From the fields of rural India to the shining city of Nanjing in China – no, not on a skateboard – but with a skateboard under my arm.
Arun, and I have come a long way. It’s only three and a half years since Janwaar Castle opened, the first skatepark in the heart of rural India, in our village. At that time we didn’t have the faintest clue about skateboarding yet only a few days ago Arun and I returned proudly from the World Skateboarding Championships in Nanjing.
The vast distance of 3841 km we managed with ease. It wasn’t our first time out of the country, we were used to the visa procedure and travelling. We flew from Delhi to Beijing, China, jumped on a connecting flight to Shanghai from where we took the bullet train to Nanjing. This train covers the 300 km in only 70 minutes – it was quite an experience for us inside this clean and well maintained racer. Just imagine Delhi – Khajuraho – our routine route – in less than 3 hours (instead of the actual 12 hours it takes)! That really would be something!!!
I was the first person in the village to get a passport and go abroad. This was no easy feat. As an Adivasi (indigenous people) AND a girl – there was nothing like a green card for the entire process. What a bumpy journey we had to overcome all the hurdles laid out on the way. From intrigues in the village to vicious slurs and defamation on various sides, all kinds of stuff happened which I never thought or even dreamed of when I was asked if I wanted to go abroad to learn better English.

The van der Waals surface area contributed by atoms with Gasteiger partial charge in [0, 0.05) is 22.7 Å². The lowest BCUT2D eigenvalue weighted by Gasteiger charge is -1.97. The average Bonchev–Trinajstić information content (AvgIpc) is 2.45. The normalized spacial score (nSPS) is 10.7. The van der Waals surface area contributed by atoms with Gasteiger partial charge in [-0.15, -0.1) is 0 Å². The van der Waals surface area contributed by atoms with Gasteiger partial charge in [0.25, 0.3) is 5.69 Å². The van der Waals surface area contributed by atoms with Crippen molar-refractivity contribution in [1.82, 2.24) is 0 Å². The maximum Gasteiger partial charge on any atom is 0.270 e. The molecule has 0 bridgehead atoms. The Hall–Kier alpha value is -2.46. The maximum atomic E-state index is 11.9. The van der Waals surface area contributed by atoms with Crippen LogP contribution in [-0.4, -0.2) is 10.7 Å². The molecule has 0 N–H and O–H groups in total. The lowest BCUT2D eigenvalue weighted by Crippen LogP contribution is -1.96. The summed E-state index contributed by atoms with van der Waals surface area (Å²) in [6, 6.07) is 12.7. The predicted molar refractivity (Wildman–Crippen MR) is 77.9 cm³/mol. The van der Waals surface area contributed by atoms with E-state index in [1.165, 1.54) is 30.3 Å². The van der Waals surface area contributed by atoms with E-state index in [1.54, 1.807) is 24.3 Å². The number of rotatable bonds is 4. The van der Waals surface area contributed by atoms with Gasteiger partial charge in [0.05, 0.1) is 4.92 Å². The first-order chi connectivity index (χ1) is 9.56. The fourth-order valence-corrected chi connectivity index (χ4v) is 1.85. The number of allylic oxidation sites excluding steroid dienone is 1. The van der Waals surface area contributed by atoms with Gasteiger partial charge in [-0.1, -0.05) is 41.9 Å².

I learnt a lot as I moved forward. Besides English and skateboarding what I learned the most is how to be myself. I became self-confident and learned how to stand up and fight for my desires and dreams. Even if this means trouble. I’ve taken responsibility for my own life.
For these championships I might lack a bit of passion and energy – but I believe that passion and energy are what I’ve seen plenty of during my time in Nanjing. I had this kind of all-important spark when I was standing with all the other female skateboarders at the Olympic bowl in Nanjing. When I saw how energized, fearless and passionate my fellow competitors were and how much they wanted to drop into this bowl and master a safe yet tricky passage, I felt the difference. I kept thinking until I understood that it was exactly this energy and passion that made the vital difference. My big challenge will be to keep this fire alive and burning and translate it into my daily activities.
I felt I was a cool skateboarding ambassadors for India. I represented my country proudly and with great modesty. It was my second trip abroad, so I made contact with others more easily. I engaged with the teams from Turkey, Brazil and China – using hand signs when words wouldn’t work. My English is now good enough for simple conversation and I understood that English is for many others a foreign language as well … This certainly helped and encouraged me to talk.
The skateboard has truly become my best travel companion.
Off to more!
Selection of Nanjing photos